CHINA / National

China, India 'could slash energy use'
Updated: 2006-05-30 09:21

China, India and Brazil could reduce energy use by a quarter with simple efficiency schemes but banks have been sluggish to lend to such projects, an international study suggests.

The three-nation report, led by the World Bank and the UN Environment Program, said many banks had overlooked chances to boost their profits by lending to help businesses cut energy waste while oil prices hover at around $US70 a barrel.

"Cutting energy waste is the cheapest, easiest, fastest way to solve many energy problems, improve the environment and enhance both energy security and economic development," said Robert Taylor, a World Bank energy specialist who led the study.

Cost-effective retrofits in buildings and factories could reduce energy use by at least 25 per cent in China, India and Brazil, it said of the four-year study. The conclusions were likely also to be true of other developing nations.

Cutting energy waste would save hundreds of millions of dollars, cut noxious air pollution and reduce emissions of greenhouse gases released by burning fossil fuels such as oil, coal and natural gas.

China, India and Brazil are home to almost 2.6 billion people, about 40 per cent of the world's population. Their energy use and emissions from fossil fuels, widely blamed for global warming, are set to double by 2030.

Many scientists say that rising temperatures could wreak havoc with the climate, bringing more heatwaves, floods, desertification and a gradual rise in world sea levels.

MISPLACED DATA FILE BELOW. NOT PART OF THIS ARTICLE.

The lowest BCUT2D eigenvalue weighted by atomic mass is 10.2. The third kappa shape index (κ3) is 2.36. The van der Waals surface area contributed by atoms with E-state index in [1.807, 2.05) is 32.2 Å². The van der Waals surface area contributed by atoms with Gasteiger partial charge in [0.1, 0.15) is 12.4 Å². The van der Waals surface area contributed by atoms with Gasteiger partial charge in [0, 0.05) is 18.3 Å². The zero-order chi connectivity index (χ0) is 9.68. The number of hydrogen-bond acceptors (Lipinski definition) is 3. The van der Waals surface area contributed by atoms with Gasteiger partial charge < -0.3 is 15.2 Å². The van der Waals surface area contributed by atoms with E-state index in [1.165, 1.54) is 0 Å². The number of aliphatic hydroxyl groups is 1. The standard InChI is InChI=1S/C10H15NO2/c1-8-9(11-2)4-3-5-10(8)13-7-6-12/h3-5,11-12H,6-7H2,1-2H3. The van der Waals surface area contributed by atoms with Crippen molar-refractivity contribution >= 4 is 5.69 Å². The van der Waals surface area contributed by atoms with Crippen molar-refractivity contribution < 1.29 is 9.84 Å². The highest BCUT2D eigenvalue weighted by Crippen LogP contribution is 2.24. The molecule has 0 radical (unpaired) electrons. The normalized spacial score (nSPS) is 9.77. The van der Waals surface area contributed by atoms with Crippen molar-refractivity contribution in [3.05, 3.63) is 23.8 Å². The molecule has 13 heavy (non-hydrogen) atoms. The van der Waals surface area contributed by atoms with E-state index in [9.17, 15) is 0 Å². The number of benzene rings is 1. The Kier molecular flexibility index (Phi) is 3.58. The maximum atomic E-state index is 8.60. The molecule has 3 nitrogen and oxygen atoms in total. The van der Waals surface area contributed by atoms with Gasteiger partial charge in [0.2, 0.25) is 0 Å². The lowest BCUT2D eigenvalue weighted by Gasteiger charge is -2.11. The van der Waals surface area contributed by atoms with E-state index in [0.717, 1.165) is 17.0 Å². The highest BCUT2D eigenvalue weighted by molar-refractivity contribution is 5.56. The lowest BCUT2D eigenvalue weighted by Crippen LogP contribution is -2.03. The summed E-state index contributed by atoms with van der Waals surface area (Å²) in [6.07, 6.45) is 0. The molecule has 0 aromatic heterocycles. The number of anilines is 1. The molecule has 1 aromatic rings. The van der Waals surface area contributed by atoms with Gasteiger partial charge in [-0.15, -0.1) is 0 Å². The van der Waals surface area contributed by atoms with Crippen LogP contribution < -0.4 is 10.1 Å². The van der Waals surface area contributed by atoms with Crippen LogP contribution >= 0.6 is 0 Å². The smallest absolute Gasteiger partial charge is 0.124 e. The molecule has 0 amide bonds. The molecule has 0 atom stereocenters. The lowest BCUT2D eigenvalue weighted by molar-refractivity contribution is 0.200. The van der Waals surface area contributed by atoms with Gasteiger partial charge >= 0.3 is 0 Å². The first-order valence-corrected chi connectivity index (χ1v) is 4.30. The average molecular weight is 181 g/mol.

Measures to offset waste include retrofits for buildings and factories, such as higher efficiency lighting or air conditioning systems, better boilers or waste heat recovery systems.

"The key source of financing is the local banking sector," said Jeremy Levin, one of the authors from the World Bank, adding that banks have yet to realise the potential for lending to unglamorous-sounding energy efficiency schemes.

"Energy efficiency may not have the same sizzle as alternative solutions such as renewable energy," he told Reuters. Still, cutting waste would be the most important path to improving energy efficiency until about 2030.

Among successes, a unit of India's Pragati Paper invested $US91,000 ($A120,000) in energy efficiency for a pulp plant, giving estimated annual savings of $US139,000 ($A184,000).

"The payback period was less than one year," Levin said.

In India, five major banks were now lending to help stop energy waste. Projects in China sometimes faced hurdles because of the state grip on the banking sector while in Brazil, high interest rates had discouraged lending.

Apart from curbing energy waste "this is about getting the banks to realise that this is a profitable business area that they have overlooked for too long," said Mark Radka, head of UNEP's Paris-based energy branch.

Greater energy efficiency will improve businesses' profits and so make them more solvent clients for the banks.